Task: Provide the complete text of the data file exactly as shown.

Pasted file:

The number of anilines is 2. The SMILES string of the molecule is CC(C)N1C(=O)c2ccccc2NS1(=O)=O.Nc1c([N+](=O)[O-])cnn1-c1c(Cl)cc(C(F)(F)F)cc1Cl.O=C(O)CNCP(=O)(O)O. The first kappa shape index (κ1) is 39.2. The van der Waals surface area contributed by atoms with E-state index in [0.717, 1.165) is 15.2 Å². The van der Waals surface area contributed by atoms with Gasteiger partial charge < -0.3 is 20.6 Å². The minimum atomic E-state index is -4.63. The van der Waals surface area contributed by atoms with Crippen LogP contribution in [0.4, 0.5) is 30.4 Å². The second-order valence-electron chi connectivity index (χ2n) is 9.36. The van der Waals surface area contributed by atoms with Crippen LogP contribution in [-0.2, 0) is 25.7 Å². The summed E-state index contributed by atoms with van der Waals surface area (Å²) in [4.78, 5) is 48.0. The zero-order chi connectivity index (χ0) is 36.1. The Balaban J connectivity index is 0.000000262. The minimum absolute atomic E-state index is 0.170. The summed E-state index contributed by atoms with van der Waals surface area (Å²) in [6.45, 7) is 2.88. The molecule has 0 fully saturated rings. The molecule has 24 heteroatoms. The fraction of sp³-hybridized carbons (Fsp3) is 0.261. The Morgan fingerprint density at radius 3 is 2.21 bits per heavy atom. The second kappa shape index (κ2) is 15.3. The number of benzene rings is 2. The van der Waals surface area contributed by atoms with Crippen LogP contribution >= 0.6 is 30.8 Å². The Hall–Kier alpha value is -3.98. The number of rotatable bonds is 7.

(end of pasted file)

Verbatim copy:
The number of anilines is 2. The SMILES string of the molecule is CC(C)N1C(=O)c2ccccc2NS1(=O)=O.Nc1c([N+](=O)[O-])cnn1-c1c(Cl)cc(C(F)(F)F)cc1Cl.O=C(O)CNCP(=O)(O)O. The first kappa shape index (κ1) is 39.2. The van der Waals surface area contributed by atoms with E-state index in [0.717, 1.165) is 15.2 Å². The van der Waals surface area contributed by atoms with Gasteiger partial charge < -0.3 is 20.6 Å². The minimum atomic E-state index is -4.63. The van der Waals surface area contributed by atoms with Crippen LogP contribution in [0.4, 0.5) is 30.4 Å². The second-order valence-electron chi connectivity index (χ2n) is 9.36. The van der Waals surface area contributed by atoms with Crippen LogP contribution in [-0.2, 0) is 25.7 Å². The summed E-state index contributed by atoms with van der Waals surface area (Å²) in [4.78, 5) is 48.0. The zero-order chi connectivity index (χ0) is 36.1. The Balaban J connectivity index is 0.000000262. The minimum absolute atomic E-state index is 0.170. The summed E-state index contributed by atoms with van der Waals surface area (Å²) in [6.45, 7) is 2.88. The molecule has 0 fully saturated rings. The molecule has 24 heteroatoms. The fraction of sp³-hybridized carbons (Fsp3) is 0.261. The Morgan fingerprint density at radius 3 is 2.21 bits per heavy atom. The second kappa shape index (κ2) is 15.3. The number of benzene rings is 2. The van der Waals surface area contributed by atoms with Crippen LogP contribution >= 0.6 is 30.8 Å². The Hall–Kier alpha value is -3.98. The number of rotatable bonds is 7.